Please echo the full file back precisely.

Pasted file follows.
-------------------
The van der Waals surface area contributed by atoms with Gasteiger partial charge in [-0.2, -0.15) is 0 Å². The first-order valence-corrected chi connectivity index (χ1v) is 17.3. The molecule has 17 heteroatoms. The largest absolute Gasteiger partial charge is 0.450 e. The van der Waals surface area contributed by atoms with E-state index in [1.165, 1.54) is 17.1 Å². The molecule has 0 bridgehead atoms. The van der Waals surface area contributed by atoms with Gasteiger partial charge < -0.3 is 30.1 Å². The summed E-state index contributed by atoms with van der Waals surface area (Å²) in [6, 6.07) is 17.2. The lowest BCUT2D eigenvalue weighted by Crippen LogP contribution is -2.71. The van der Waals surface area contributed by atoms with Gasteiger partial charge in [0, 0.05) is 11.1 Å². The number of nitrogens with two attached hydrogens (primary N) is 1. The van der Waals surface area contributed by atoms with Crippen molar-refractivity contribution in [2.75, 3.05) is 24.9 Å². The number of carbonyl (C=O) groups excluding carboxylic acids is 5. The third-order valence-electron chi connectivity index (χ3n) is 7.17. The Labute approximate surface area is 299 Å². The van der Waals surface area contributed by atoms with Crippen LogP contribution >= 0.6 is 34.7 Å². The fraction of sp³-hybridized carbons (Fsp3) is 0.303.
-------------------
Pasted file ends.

The van der Waals surface area contributed by atoms with Gasteiger partial charge in [-0.2, -0.15) is 0 Å². The first-order valence-corrected chi connectivity index (χ1v) is 17.3. The molecule has 17 heteroatoms. The largest absolute Gasteiger partial charge is 0.450 e. The van der Waals surface area contributed by atoms with E-state index in [1.165, 1.54) is 17.1 Å². The molecule has 0 bridgehead atoms. The van der Waals surface area contributed by atoms with Gasteiger partial charge < -0.3 is 30.1 Å². The summed E-state index contributed by atoms with van der Waals surface area (Å²) in [6, 6.07) is 17.2. The lowest BCUT2D eigenvalue weighted by Crippen LogP contribution is -2.71. The van der Waals surface area contributed by atoms with Gasteiger partial charge in [0, 0.05) is 11.1 Å². The number of nitrogens with two attached hydrogens (primary N) is 1. The van der Waals surface area contributed by atoms with Crippen molar-refractivity contribution in [2.75, 3.05) is 24.9 Å². The number of carbonyl (C=O) groups excluding carboxylic acids is 5. The third-order valence-electron chi connectivity index (χ3n) is 7.17. The Labute approximate surface area is 299 Å². The van der Waals surface area contributed by atoms with Crippen LogP contribution >= 0.6 is 34.7 Å². The fraction of sp³-hybridized carbons (Fsp3) is 0.303.